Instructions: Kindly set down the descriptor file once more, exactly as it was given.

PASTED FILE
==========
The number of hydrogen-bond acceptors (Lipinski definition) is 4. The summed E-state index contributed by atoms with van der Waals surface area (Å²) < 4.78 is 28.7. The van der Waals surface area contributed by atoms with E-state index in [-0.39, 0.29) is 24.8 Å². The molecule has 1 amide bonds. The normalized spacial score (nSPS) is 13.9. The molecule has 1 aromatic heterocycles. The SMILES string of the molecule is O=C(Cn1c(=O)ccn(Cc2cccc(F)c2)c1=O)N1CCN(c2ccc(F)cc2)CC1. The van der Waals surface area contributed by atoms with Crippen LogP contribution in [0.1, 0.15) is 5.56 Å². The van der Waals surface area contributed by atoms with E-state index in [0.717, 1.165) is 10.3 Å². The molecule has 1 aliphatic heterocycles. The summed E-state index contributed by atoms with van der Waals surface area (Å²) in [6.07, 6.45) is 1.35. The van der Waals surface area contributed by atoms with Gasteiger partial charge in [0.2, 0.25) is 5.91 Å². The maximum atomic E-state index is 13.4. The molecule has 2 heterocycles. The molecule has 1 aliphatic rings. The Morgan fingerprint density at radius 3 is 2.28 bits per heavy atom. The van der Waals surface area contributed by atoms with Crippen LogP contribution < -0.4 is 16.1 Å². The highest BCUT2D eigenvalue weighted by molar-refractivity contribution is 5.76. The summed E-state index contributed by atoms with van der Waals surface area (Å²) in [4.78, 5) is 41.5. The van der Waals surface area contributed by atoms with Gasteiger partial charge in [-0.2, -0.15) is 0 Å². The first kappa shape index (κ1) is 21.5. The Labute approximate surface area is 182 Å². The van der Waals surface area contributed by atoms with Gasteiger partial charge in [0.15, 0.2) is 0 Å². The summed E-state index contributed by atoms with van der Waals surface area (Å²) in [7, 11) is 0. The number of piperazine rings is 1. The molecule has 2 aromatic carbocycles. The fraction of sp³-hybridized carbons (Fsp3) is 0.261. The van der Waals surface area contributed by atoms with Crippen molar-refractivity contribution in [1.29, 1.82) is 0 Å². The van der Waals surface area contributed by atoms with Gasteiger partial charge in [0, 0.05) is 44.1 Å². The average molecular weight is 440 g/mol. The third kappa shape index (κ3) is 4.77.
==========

The number of hydrogen-bond acceptors (Lipinski definition) is 4. The summed E-state index contributed by atoms with van der Waals surface area (Å²) < 4.78 is 28.7. The van der Waals surface area contributed by atoms with E-state index in [-0.39, 0.29) is 24.8 Å². The molecule has 1 amide bonds. The normalized spacial score (nSPS) is 13.9. The molecule has 1 aromatic heterocycles. The SMILES string of the molecule is O=C(Cn1c(=O)ccn(Cc2cccc(F)c2)c1=O)N1CCN(c2ccc(F)cc2)CC1. The van der Waals surface area contributed by atoms with Crippen LogP contribution in [0.1, 0.15) is 5.56 Å². The van der Waals surface area contributed by atoms with E-state index in [0.717, 1.165) is 10.3 Å². The molecule has 1 aliphatic heterocycles. The summed E-state index contributed by atoms with van der Waals surface area (Å²) in [6.07, 6.45) is 1.35. The van der Waals surface area contributed by atoms with Gasteiger partial charge in [0.2, 0.25) is 5.91 Å². The maximum atomic E-state index is 13.4. The molecule has 2 heterocycles. The molecule has 1 aliphatic rings. The Morgan fingerprint density at radius 3 is 2.28 bits per heavy atom. The van der Waals surface area contributed by atoms with Crippen LogP contribution < -0.4 is 16.1 Å². The highest BCUT2D eigenvalue weighted by molar-refractivity contribution is 5.76. The summed E-state index contributed by atoms with van der Waals surface area (Å²) in [4.78, 5) is 41.5. The van der Waals surface area contributed by atoms with Gasteiger partial charge in [-0.2, -0.15) is 0 Å². The first kappa shape index (κ1) is 21.5. The Labute approximate surface area is 182 Å². The van der Waals surface area contributed by atoms with Gasteiger partial charge in [0.15, 0.2) is 0 Å². The summed E-state index contributed by atoms with van der Waals surface area (Å²) in [7, 11) is 0. The number of piperazine rings is 1. The molecule has 2 aromatic carbocycles. The fraction of sp³-hybridized carbons (Fsp3) is 0.261. The van der Waals surface area contributed by atoms with Crippen molar-refractivity contribution in [1.29, 1.82) is 0 Å². The van der Waals surface area contributed by atoms with Gasteiger partial charge in [0, 0.05) is 44.1 Å². The average molecular weight is 440 g/mol. The third kappa shape index (κ3) is 4.77.